Only diamonds that are at least IF in clarity are used and only colored diamonds that are between D and G selected for Rolex watches. Each diamond is individually chosen and set for a particular watch. Many of Rolex's most exclusive watches have their own custom settings, which means no two exclusive watches are the same.


Rolex's in house team of jewelers and gemologists select, purchase, test, arrange and then set each diamond in each Rolex model. Every single rock used in a Rolex has been hand-cut. No wonder it takes approximately a whole year to make one Rolex timepiece.

The first diamond bezels were made in white gold, paired with a yellow gold case. The 1804 model from the 1800 series is the only model in this prestigious series to have the diamond bezel installed at the Rolex factory - making it the most covered piece from the 1800 series.

blog.php-64 Rolex Daytona Diamond Cosmograph Oman ref 6269/8 in 18 carat yellow gold set with 240 diamonds and sapphires and a bezel paved with 44 diamonds Sold at Antiquorum $491 202 in May 2013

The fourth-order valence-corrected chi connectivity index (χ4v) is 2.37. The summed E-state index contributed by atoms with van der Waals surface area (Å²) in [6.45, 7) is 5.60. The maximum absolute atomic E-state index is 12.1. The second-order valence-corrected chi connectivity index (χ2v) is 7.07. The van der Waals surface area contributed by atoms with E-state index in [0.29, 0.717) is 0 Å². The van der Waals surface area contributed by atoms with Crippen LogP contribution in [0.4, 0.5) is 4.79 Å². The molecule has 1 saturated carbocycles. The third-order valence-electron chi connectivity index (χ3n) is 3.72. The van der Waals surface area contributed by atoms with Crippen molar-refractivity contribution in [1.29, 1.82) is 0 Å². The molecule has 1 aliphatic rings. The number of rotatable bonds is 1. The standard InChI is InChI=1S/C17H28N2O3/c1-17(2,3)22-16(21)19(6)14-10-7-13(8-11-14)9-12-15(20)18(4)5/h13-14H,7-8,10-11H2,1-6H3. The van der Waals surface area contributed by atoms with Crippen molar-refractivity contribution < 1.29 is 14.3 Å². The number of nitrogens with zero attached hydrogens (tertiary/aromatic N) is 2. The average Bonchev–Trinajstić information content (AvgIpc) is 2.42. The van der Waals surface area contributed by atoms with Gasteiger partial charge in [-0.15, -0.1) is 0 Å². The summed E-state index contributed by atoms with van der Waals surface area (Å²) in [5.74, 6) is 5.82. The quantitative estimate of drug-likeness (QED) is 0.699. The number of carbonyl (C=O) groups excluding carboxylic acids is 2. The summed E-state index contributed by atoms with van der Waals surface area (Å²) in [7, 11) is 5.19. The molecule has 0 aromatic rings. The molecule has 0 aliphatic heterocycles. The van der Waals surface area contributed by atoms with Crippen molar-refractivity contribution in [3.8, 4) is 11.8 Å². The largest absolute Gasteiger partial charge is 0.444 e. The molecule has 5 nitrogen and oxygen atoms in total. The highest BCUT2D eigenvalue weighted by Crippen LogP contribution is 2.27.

Each Rolex watch that features diamonds will usually have between 44 to 50 stones set in it.

In the 1920s, Rolex set the bar for jewelry watches, that was later only trumped by one of their creations. The Exceptionally Beautiful Diamond pieces were hand wound and had a Silk Moiré strap. These rare pieces epitomize the sumptuous glamour and craftsmanship of the Deco Period.

blog.php-65 1926: First Rolex Oyster, cushion shape

blog.php-66 1992: First Rolex Lady-Datejust Pearlmaster

In 1992, the launch of the Pearlmaster, a new version of the Rolex Lady-Datejust, set the world of watch-collecting on fire. It is often described as Rolex’s ''crowning jewelry watch.'' Available in 18ct yellow, white or everose gold and finished with a circle of precious gemstones such as diamonds, sapphires or rubies, the Pearlmaster epitomizes the jewelry watch.